“I think the first two episodes, I sweated profusely the entire time,” he said. “It was warm inside but I was also nervous because I’m not really comfortable in that arena. I’m much more comfortable listening.”
But he said he was fueled by the stories he would hear each morning at Beetlebung Corner.
“We felt like we were being healed by being together there every day,” he said. “As hard as it was to hear all the stories there was something healing about being together during all this.”
In addition to being a therapist, Mr. Adams runs a house-painting business, two professions that at first seem far apart, but that he says actually work in tandem, almost like therapeutic shoulders to lean on in his daily life.
“The truth is, doing either one of them full time would be hard for me,” he said. “If it’s just the painting, there’s no real intellectual or emotional and spiritual stimulation. And the therapy can be really hard, dealing with people’s suffering. It’s easy to get burned out.”
Mr. Adams began painting as a teenager and over the years has used the steady income to help finance helping others.
“The money in painting is decent, and the money in the helping professions isn’t great,” he said. “So it started to seem like a way I could earn a living and not have to depend so much on making money through helping people. And so that’s kind of worked because I can have a sliding scale for helping people and do stuff for nothing when people are struggling.”
In college, while volunteering at a homeless shelter, he started a job training program for kids, teaching them how to paint. When he moved to the Vineyard in 2008 (he first began coming to the Island in 1976), he created a program to bring inner city kids from Philadelphia to stay in Oak Bluffs for a few weeks during the summer.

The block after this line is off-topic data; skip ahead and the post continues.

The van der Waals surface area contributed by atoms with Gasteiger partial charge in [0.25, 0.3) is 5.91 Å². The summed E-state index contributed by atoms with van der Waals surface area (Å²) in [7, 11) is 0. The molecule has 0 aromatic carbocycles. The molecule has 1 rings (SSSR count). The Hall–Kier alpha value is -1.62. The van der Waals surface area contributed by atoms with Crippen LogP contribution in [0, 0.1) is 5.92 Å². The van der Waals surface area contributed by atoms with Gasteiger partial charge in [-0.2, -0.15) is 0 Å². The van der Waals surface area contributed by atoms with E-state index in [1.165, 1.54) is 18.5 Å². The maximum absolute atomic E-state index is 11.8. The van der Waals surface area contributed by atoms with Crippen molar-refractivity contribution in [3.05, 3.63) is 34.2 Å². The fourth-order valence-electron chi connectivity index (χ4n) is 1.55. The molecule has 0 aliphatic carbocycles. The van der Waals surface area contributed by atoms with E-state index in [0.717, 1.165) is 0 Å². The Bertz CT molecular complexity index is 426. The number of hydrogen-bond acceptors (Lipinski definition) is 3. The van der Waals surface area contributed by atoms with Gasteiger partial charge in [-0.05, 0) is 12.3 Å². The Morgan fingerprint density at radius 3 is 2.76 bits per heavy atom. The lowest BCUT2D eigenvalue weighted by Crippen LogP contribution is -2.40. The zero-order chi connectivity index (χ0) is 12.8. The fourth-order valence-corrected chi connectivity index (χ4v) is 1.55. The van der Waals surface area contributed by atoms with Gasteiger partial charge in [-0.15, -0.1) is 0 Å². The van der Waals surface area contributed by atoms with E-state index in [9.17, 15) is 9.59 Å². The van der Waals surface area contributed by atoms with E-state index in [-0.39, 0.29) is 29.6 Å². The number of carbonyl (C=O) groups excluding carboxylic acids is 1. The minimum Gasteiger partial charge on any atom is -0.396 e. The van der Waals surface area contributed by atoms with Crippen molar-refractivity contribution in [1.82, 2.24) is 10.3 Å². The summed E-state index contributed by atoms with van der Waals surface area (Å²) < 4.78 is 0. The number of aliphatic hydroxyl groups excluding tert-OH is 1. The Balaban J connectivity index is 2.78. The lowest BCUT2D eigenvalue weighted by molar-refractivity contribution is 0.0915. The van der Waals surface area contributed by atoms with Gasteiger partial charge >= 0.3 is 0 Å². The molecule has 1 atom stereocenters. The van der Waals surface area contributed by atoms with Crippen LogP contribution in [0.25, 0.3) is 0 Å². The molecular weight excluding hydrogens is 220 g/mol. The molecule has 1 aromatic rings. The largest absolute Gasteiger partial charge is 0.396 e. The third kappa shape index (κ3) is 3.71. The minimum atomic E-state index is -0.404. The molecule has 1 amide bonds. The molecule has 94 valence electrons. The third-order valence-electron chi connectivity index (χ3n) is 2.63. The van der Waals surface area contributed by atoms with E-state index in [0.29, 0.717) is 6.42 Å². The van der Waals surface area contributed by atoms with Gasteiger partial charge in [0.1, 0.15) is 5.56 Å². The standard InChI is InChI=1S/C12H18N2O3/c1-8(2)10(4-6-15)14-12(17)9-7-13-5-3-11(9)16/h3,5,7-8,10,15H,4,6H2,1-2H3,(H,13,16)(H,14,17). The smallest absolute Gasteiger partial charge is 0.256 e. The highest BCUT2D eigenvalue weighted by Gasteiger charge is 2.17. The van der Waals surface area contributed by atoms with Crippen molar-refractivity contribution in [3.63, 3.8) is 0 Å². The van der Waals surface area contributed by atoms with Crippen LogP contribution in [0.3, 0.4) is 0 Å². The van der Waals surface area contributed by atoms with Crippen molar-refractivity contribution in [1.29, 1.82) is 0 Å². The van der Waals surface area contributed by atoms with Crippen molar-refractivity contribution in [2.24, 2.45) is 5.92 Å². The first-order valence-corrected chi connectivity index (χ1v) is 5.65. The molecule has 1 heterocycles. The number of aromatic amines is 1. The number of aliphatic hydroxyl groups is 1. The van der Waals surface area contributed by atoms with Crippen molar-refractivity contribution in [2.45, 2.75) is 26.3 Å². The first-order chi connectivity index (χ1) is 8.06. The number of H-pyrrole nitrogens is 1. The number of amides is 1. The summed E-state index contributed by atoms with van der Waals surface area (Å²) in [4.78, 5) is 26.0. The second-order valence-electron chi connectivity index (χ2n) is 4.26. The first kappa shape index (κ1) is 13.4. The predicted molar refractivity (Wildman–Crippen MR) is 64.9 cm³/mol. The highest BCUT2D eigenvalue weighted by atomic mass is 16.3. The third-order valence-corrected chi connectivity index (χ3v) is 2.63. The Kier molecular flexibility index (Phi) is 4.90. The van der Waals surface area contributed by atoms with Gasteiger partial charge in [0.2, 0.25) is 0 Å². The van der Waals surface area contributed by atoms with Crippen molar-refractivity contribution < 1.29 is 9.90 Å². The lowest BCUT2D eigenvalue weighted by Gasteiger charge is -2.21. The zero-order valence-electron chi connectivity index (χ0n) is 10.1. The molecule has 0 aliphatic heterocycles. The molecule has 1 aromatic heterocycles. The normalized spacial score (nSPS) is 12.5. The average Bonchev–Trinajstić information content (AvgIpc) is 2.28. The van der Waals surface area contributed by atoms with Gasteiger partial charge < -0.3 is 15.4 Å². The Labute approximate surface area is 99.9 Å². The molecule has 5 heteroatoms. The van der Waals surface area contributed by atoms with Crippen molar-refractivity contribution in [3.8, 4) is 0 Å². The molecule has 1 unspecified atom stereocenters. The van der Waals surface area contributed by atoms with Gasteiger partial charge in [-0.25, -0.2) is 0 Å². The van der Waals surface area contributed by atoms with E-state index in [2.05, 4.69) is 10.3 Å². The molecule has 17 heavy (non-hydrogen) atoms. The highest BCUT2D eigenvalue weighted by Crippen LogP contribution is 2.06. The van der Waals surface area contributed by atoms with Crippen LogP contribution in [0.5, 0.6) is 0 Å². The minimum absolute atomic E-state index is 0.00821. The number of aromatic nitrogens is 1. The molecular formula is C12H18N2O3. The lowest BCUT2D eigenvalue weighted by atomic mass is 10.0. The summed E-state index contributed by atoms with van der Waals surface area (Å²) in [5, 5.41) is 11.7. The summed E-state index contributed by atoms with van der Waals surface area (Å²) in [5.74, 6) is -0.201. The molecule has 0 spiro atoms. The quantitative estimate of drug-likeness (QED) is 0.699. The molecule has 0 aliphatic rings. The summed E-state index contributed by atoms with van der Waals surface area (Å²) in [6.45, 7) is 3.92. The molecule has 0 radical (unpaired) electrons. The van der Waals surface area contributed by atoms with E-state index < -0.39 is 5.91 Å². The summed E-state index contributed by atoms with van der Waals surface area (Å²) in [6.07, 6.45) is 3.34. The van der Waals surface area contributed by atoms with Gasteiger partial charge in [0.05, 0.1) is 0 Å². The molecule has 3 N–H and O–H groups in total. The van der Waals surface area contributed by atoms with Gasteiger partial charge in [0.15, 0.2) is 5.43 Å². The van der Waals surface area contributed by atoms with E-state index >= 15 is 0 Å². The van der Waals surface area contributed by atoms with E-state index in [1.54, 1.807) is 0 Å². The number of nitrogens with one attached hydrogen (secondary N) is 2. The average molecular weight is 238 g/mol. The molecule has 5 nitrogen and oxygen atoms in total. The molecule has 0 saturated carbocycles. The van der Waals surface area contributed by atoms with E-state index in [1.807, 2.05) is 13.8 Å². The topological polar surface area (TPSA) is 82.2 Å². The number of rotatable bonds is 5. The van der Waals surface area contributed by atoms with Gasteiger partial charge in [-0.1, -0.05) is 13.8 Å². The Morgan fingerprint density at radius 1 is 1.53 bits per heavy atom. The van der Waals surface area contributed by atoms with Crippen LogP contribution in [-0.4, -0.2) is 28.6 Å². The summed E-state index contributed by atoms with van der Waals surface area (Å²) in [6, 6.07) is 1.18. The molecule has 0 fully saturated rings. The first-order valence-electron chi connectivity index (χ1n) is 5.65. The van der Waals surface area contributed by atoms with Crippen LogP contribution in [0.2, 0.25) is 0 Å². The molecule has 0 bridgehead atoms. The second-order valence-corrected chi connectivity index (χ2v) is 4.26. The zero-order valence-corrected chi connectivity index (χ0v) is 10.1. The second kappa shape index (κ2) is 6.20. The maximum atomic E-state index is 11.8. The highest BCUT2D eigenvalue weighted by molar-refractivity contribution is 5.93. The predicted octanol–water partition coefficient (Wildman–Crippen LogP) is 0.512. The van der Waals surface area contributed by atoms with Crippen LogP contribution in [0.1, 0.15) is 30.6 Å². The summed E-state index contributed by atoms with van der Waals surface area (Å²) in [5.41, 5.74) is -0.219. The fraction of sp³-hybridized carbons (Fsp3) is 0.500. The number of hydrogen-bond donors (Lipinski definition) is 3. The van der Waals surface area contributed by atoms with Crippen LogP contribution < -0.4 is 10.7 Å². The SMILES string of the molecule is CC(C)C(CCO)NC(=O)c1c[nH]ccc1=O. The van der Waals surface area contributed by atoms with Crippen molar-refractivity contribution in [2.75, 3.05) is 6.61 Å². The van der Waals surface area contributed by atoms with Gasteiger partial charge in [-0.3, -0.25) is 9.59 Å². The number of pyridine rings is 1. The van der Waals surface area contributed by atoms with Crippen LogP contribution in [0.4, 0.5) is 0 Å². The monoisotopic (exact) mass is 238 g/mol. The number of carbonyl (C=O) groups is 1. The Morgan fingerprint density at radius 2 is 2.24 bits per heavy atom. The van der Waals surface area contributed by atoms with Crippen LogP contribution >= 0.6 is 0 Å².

“They talked about walking down the street and at first feeling really uncomfortable when people from their porches would wave at them,” he recalled. “And then at the end, they really enjoyed waving to people and having these little conversations. They never knew how quiet it could be. And by the end of the week, and these were some pretty tough kids, they were like little kids. It just took all the hard edges off. They felt safe, they felt accepted.”
The experience echoes Mr. Adams’s own feelings about the Vineyard, and many of his podcast guests, including Stanley Nelson, whose family roots in Oak Bluffs date to the 1950s.
“The Vineyard has been a rock, I’ve been coming here since I was six years old,” Mr. Nelson says at the beginning of the first episode. “It’s a place where we have a real community, where black folks, and some white folks, wave hello and have your back and expect you to succeed. It’s a place of love where you see other successful black folks.”
The podcast producers said Shed aims to do the same, to create a sense of community around a topic that is in the news but is often lacking around the dinner table or among neighbors. It takes as a starting point that having conversations is the first step to bringing about change.
Mr. Adams said he is looking forward to seeing how the series develops now that it is on the air.
“If we can move some people who were in pre-contemplation to contemplation, that’s a really good thing,” he said. “If people who were in contemplation get moved to awareness, or if people who were in awareness got moved into preparation or action, that’s really good. And if a podcast can assist a little bit in some way, then it’s time well spent.”